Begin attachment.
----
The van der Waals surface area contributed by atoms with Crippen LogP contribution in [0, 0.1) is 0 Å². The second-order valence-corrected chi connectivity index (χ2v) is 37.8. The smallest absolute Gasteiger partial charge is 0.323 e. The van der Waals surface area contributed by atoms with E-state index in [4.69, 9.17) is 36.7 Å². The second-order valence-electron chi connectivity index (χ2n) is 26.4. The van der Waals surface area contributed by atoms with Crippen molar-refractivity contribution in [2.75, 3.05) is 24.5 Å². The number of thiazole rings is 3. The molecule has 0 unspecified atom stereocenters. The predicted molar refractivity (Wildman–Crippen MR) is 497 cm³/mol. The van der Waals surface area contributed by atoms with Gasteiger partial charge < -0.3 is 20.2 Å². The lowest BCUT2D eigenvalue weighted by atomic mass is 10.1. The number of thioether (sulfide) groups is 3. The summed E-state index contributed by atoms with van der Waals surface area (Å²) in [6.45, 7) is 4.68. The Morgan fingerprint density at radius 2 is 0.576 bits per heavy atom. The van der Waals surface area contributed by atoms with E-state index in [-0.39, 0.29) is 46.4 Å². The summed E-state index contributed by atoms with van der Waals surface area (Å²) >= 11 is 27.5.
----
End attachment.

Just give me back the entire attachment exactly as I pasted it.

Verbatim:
The van der Waals surface area contributed by atoms with Crippen LogP contribution in [0, 0.1) is 0 Å². The second-order valence-corrected chi connectivity index (χ2v) is 37.8. The smallest absolute Gasteiger partial charge is 0.323 e. The van der Waals surface area contributed by atoms with E-state index in [4.69, 9.17) is 36.7 Å². The second-order valence-electron chi connectivity index (χ2n) is 26.4. The van der Waals surface area contributed by atoms with Crippen molar-refractivity contribution in [2.75, 3.05) is 24.5 Å². The number of thiazole rings is 3. The molecule has 0 unspecified atom stereocenters. The predicted molar refractivity (Wildman–Crippen MR) is 497 cm³/mol. The van der Waals surface area contributed by atoms with Gasteiger partial charge < -0.3 is 20.2 Å². The lowest BCUT2D eigenvalue weighted by atomic mass is 10.1. The number of thioether (sulfide) groups is 3. The summed E-state index contributed by atoms with van der Waals surface area (Å²) in [6.45, 7) is 4.68. The Morgan fingerprint density at radius 2 is 0.576 bits per heavy atom. The van der Waals surface area contributed by atoms with E-state index in [-0.39, 0.29) is 46.4 Å². The summed E-state index contributed by atoms with van der Waals surface area (Å²) >= 11 is 27.5.